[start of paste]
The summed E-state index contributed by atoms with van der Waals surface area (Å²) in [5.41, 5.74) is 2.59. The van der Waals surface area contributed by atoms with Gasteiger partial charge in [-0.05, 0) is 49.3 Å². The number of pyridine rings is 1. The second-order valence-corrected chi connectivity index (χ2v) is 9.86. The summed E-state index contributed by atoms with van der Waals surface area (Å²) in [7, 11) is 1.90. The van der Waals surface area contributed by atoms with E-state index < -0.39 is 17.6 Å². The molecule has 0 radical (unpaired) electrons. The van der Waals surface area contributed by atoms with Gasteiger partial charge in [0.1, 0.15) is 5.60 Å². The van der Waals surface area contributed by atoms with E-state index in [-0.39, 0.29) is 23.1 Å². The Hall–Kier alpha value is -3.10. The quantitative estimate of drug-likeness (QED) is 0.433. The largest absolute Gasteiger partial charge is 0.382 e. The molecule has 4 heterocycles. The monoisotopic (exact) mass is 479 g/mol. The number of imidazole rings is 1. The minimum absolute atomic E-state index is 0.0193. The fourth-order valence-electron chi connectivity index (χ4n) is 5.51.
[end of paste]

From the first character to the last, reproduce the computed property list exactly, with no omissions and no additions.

The summed E-state index contributed by atoms with van der Waals surface area (Å²) in [5.41, 5.74) is 2.59. The van der Waals surface area contributed by atoms with Gasteiger partial charge in [-0.05, 0) is 49.3 Å². The number of pyridine rings is 1. The second-order valence-corrected chi connectivity index (χ2v) is 9.86. The summed E-state index contributed by atoms with van der Waals surface area (Å²) in [7, 11) is 1.90. The van der Waals surface area contributed by atoms with E-state index < -0.39 is 17.6 Å². The molecule has 0 radical (unpaired) electrons. The van der Waals surface area contributed by atoms with Gasteiger partial charge in [0.1, 0.15) is 5.60 Å². The van der Waals surface area contributed by atoms with E-state index in [-0.39, 0.29) is 23.1 Å². The Hall–Kier alpha value is -3.10. The quantitative estimate of drug-likeness (QED) is 0.433. The largest absolute Gasteiger partial charge is 0.382 e. The molecule has 4 heterocycles. The monoisotopic (exact) mass is 479 g/mol. The number of imidazole rings is 1. The minimum absolute atomic E-state index is 0.0193. The fourth-order valence-electron chi connectivity index (χ4n) is 5.51.